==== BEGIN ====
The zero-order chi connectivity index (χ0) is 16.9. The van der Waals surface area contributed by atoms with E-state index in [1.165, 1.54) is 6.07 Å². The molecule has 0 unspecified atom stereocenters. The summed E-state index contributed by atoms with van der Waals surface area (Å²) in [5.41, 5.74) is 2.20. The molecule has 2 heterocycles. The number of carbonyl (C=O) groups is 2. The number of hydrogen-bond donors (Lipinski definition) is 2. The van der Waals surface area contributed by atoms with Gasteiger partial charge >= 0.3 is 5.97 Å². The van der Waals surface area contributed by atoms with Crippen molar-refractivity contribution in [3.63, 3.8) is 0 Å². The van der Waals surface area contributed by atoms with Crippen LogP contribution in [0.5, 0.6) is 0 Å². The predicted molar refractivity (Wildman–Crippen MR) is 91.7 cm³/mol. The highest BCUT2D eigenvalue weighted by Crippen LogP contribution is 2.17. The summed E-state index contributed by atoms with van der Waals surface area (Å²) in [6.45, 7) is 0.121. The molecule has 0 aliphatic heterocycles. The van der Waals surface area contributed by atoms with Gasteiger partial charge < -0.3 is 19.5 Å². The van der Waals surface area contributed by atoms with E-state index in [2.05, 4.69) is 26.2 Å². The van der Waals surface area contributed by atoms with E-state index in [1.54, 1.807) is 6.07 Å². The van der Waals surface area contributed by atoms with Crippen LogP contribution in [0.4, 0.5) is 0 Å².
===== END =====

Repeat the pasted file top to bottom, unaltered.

The zero-order chi connectivity index (χ0) is 16.9. The van der Waals surface area contributed by atoms with E-state index in [1.165, 1.54) is 6.07 Å². The molecule has 0 unspecified atom stereocenters. The summed E-state index contributed by atoms with van der Waals surface area (Å²) in [5.41, 5.74) is 2.20. The molecule has 2 heterocycles. The number of carbonyl (C=O) groups is 2. The number of hydrogen-bond donors (Lipinski definition) is 2. The van der Waals surface area contributed by atoms with Gasteiger partial charge >= 0.3 is 5.97 Å². The van der Waals surface area contributed by atoms with Crippen molar-refractivity contribution in [3.63, 3.8) is 0 Å². The van der Waals surface area contributed by atoms with Crippen LogP contribution in [0.5, 0.6) is 0 Å². The predicted molar refractivity (Wildman–Crippen MR) is 91.7 cm³/mol. The highest BCUT2D eigenvalue weighted by Crippen LogP contribution is 2.17. The summed E-state index contributed by atoms with van der Waals surface area (Å²) in [6.45, 7) is 0.121. The molecule has 0 aliphatic heterocycles. The van der Waals surface area contributed by atoms with Gasteiger partial charge < -0.3 is 19.5 Å². The van der Waals surface area contributed by atoms with E-state index in [2.05, 4.69) is 26.2 Å². The van der Waals surface area contributed by atoms with E-state index in [1.54, 1.807) is 6.07 Å². The van der Waals surface area contributed by atoms with Crippen LogP contribution in [0.4, 0.5) is 0 Å².